Welcome to the July 2016 edition of the National Safety Council Community Safety Division Newsletter! We’re very excited to have you as a member of the Division and are looking forward to our Division initiatives and developments to come. Your involvement is very important to us and we’re looking forward to bringing you valuable information, updates and resources within Community Safety. With so many important issues in our communities and off-the-job lives, our Division has an important role in the safety community and an even more important part in the world at large. Division Updates
Here at the Community Safety Division, we’re preparing to begin our new round of strategic planning. This is a very exciting time for us as we’re planning all of the great resources, tools and programs that will enable our members to enhance their community safety and off-the-job safety cultures within their teams.
With the National Safety Council Congress and Expo coming up, our Division meeting will be focused on these efforts. We’ll be discussing our website and resource archive being built as well as the ACE Recognition Program that will soon be rolled out to recognize those organizations excelling in off-the-job safety.
We hope to see you at our meeting at Congress!
Community Safety Division
11 a.m. to noon Monday, Oct. 17
El Capitan, Anaheim Hilton
Please register for our Division meeting when you register for Congress. We look forward to seeing you there!
The Negative Implications of Personal Pride on Safety
Cory Worden, M.S., CSHM, CSP, CHSP, ARM, REM, CESCO
Pride is an interesting thing. It can be good, especially when linked to confidence, competency, and ability. It can lead to esprit de corps. It can lead to excellence. However, pride can also lead to arrogance. It can lead to conceit. It can lead to someone not listening to someone else regardless of logic and reason if only to spite them.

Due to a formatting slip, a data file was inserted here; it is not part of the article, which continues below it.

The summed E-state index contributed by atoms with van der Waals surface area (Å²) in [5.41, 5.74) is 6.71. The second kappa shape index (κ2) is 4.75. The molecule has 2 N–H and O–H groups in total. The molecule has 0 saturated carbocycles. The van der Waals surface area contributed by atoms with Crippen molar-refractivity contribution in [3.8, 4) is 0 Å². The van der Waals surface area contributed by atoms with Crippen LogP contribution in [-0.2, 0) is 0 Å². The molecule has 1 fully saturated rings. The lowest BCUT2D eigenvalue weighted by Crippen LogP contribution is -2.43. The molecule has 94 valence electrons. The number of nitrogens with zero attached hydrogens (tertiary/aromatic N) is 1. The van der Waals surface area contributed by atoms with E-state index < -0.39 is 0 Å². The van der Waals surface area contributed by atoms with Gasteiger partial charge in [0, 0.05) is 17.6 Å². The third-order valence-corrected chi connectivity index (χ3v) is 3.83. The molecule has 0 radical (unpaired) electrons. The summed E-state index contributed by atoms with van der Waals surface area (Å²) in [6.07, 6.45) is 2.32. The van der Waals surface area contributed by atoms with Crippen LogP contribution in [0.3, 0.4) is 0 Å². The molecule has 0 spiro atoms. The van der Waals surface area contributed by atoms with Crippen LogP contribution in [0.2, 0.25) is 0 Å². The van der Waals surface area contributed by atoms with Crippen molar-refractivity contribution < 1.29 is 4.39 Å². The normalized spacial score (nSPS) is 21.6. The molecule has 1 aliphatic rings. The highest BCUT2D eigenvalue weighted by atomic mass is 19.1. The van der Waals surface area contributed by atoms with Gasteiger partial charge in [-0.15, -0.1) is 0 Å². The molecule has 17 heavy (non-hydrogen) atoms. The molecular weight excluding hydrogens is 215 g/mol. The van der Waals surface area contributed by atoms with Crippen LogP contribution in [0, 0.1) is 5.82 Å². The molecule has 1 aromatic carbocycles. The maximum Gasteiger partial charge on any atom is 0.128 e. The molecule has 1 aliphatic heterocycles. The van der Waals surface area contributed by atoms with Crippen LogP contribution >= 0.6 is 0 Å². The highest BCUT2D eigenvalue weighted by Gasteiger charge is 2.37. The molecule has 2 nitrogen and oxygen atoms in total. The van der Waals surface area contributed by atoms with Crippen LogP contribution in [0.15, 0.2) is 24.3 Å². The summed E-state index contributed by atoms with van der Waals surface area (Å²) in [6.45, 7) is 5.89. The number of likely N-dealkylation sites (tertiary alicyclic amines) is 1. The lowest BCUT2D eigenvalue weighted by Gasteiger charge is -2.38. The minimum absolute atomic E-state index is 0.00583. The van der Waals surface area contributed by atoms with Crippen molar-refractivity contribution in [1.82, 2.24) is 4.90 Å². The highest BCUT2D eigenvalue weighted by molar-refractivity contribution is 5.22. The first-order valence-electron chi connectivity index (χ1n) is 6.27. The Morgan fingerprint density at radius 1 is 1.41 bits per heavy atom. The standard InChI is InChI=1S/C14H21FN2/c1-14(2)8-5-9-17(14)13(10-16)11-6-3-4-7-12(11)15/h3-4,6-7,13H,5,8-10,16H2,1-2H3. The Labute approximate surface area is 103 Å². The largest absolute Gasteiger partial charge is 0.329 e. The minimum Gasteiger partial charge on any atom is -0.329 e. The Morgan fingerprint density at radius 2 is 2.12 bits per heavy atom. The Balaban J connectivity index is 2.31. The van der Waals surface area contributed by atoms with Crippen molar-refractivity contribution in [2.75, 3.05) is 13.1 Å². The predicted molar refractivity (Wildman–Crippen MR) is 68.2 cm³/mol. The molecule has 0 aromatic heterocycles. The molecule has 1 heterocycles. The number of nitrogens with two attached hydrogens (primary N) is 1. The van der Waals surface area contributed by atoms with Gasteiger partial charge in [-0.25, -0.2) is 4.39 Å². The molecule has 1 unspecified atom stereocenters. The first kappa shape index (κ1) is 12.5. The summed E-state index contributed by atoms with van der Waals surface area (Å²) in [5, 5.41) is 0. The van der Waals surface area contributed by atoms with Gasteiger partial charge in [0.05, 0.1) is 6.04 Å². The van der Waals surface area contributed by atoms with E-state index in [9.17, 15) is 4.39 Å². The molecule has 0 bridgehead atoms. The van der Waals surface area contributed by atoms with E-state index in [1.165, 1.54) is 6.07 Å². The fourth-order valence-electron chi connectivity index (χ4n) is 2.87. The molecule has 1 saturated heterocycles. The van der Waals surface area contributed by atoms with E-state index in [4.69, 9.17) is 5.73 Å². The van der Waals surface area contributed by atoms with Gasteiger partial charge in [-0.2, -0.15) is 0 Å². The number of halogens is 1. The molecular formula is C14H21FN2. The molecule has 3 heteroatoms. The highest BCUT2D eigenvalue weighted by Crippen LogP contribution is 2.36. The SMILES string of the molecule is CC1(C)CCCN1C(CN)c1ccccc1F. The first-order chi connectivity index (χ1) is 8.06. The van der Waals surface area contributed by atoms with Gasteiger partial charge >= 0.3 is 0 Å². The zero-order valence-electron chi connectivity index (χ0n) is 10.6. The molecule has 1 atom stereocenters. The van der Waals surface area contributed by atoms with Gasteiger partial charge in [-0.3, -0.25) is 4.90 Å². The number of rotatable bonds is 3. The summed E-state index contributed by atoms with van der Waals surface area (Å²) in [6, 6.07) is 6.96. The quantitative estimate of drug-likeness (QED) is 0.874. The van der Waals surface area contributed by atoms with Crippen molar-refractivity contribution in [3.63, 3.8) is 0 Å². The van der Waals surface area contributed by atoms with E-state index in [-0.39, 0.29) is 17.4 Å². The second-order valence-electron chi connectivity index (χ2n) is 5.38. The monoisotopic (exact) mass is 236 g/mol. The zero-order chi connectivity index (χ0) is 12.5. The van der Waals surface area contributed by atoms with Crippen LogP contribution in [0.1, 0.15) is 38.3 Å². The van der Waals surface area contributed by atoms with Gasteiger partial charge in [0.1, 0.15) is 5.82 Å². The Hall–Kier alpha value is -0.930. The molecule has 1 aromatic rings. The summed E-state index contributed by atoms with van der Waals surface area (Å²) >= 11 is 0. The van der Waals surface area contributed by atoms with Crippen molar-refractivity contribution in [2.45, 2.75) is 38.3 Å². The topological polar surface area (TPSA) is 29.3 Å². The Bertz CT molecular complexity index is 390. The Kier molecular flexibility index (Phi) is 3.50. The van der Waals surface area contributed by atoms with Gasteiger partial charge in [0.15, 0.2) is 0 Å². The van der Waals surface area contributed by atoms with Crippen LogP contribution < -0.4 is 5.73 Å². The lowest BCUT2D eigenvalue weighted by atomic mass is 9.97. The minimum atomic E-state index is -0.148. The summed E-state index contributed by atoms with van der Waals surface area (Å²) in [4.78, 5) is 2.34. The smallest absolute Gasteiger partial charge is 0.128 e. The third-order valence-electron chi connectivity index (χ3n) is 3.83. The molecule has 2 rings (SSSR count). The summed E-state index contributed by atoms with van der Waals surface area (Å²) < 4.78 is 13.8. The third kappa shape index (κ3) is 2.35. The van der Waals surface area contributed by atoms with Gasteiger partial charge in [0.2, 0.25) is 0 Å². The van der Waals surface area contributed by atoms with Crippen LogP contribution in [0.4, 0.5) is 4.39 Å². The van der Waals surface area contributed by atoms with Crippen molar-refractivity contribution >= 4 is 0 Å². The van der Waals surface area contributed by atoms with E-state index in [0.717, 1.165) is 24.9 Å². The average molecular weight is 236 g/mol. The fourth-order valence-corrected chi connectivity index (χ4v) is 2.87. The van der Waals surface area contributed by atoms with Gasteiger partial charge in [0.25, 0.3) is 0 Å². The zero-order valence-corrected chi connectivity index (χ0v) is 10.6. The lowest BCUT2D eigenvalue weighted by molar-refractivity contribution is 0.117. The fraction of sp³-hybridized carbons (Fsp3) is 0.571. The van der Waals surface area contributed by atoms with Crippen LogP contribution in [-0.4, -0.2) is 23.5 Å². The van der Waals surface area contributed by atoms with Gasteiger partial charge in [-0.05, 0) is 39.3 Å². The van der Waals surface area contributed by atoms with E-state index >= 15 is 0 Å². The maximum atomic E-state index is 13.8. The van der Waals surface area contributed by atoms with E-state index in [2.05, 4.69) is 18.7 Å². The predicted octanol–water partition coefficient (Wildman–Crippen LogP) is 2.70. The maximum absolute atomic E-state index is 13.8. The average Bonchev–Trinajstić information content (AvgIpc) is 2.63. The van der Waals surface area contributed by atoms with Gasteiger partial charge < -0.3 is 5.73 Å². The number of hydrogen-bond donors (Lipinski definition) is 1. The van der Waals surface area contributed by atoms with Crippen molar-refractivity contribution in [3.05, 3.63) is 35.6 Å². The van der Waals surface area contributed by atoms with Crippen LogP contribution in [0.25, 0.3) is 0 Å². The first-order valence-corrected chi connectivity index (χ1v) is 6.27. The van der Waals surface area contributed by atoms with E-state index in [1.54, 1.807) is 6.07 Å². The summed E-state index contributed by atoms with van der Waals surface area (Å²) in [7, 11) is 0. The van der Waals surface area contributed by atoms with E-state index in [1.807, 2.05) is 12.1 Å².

What does this have to do with safety?
Human interaction and communication is the cornerstone of safety. Hazards must be identified, hazard controls must be developed, hazard controls must be trained and communicated, unsafe conditions must be communicated, and unsafe behaviors must be coached. If pride gets in the way of this – and it does – safety suffers. Unfortunately, human nature is to defend one's pride; if the defense of pride gets in the way of recognizing or controlling a hazard, someone might have a strong ego but remain exposed to hazards, or worse – expose others to hazards.
Case Study #1: Pride at Home
A Grandma has raised her kids and, despite some bumps, bruises, and illnesses over the years, they grew up well and had children of their own. Grandma, volunteering to help watch the kids, has a play area set up with her grandkids' toys in it. Some of these toys are small enough to fit in the kids' mouths. Often, Grandma will walk between rooms while doing laundry while the kids play with their toys.
One afternoon, noticing the toys that could be choking hazards, Grandma's son, the kids' father, asks Grandma if she monitors the kids playing with these toys to ensure they don't choke on them. Grandma immediately takes offense to this question, immediately stating that those toys were, in fact, the same ones that her son played with growing up and, after all, he didn't choke on them. Furthermore, how dare he question her ability to keep the kids safe?
This situation has now become a defense of pride. In reality, the situation is simple: a hazard was identified in the possible choking hazard, a risk was assessed in that the kids could choke on the toys as they play with them several hours a day, and two hazard controls exist – eliminate the hazard by removing the toys or administratively monitor the kids to ensure they don't choke. However, instead of simply controlling the hazard, pride got in the way of safety. The conversation become about Grandma's ability to take care of the kids, about Grandma's competence. Grandma, in her argument, would rather her son apologize for questioning her and continue letting the hazard remain exposed at a risk to the grandkids if only to spare her pride. Even in a cost versus benefit analysis, removing the toys requires no effort or cost but removes the hazard while not removing the toy leaves a risk exposed. There's no good that can come from not controlling the hazard but plenty of negative outcome for not doing so. However, somehow, pride has gotten in the way of this simple situation being resolved.